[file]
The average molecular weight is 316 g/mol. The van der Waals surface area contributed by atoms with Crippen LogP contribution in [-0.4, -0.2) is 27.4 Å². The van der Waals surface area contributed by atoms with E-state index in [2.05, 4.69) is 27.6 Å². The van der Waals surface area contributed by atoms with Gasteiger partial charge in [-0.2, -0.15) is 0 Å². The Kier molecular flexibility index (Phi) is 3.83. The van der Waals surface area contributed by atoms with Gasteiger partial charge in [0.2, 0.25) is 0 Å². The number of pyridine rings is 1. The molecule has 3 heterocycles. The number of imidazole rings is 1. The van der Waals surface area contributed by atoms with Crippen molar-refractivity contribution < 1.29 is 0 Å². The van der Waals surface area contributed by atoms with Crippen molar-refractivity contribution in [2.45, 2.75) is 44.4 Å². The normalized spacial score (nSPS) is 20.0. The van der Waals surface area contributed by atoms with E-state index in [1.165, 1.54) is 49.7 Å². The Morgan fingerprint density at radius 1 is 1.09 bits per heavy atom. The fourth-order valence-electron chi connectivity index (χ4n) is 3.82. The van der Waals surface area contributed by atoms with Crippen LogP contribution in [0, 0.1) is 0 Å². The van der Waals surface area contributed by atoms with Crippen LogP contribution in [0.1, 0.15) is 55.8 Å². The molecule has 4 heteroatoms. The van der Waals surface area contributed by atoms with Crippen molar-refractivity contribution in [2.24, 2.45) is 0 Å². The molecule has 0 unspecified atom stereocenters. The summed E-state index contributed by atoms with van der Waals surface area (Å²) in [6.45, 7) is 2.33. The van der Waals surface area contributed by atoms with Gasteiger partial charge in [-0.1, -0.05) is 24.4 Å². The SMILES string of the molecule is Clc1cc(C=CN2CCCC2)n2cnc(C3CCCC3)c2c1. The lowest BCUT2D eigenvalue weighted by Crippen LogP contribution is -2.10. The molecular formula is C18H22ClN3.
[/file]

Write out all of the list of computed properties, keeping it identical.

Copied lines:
The average molecular weight is 316 g/mol. The van der Waals surface area contributed by atoms with Crippen LogP contribution in [-0.4, -0.2) is 27.4 Å². The van der Waals surface area contributed by atoms with E-state index in [2.05, 4.69) is 27.6 Å². The van der Waals surface area contributed by atoms with Gasteiger partial charge in [-0.2, -0.15) is 0 Å². The Kier molecular flexibility index (Phi) is 3.83. The van der Waals surface area contributed by atoms with Gasteiger partial charge in [0.2, 0.25) is 0 Å². The number of pyridine rings is 1. The molecule has 3 heterocycles. The number of imidazole rings is 1. The van der Waals surface area contributed by atoms with Crippen molar-refractivity contribution < 1.29 is 0 Å². The van der Waals surface area contributed by atoms with Crippen molar-refractivity contribution in [2.45, 2.75) is 44.4 Å². The normalized spacial score (nSPS) is 20.0. The van der Waals surface area contributed by atoms with E-state index in [1.165, 1.54) is 49.7 Å². The Morgan fingerprint density at radius 1 is 1.09 bits per heavy atom. The fourth-order valence-electron chi connectivity index (χ4n) is 3.82. The van der Waals surface area contributed by atoms with Crippen LogP contribution in [0, 0.1) is 0 Å². The van der Waals surface area contributed by atoms with Crippen LogP contribution in [0.1, 0.15) is 55.8 Å². The molecule has 4 heteroatoms. The van der Waals surface area contributed by atoms with Crippen molar-refractivity contribution in [2.24, 2.45) is 0 Å². The molecule has 0 unspecified atom stereocenters. The summed E-state index contributed by atoms with van der Waals surface area (Å²) in [6.45, 7) is 2.33. The van der Waals surface area contributed by atoms with Gasteiger partial charge in [-0.1, -0.05) is 24.4 Å². The SMILES string of the molecule is Clc1cc(C=CN2CCCC2)n2cnc(C3CCCC3)c2c1. The lowest BCUT2D eigenvalue weighted by Crippen LogP contribution is -2.10. The molecular formula is C18H22ClN3.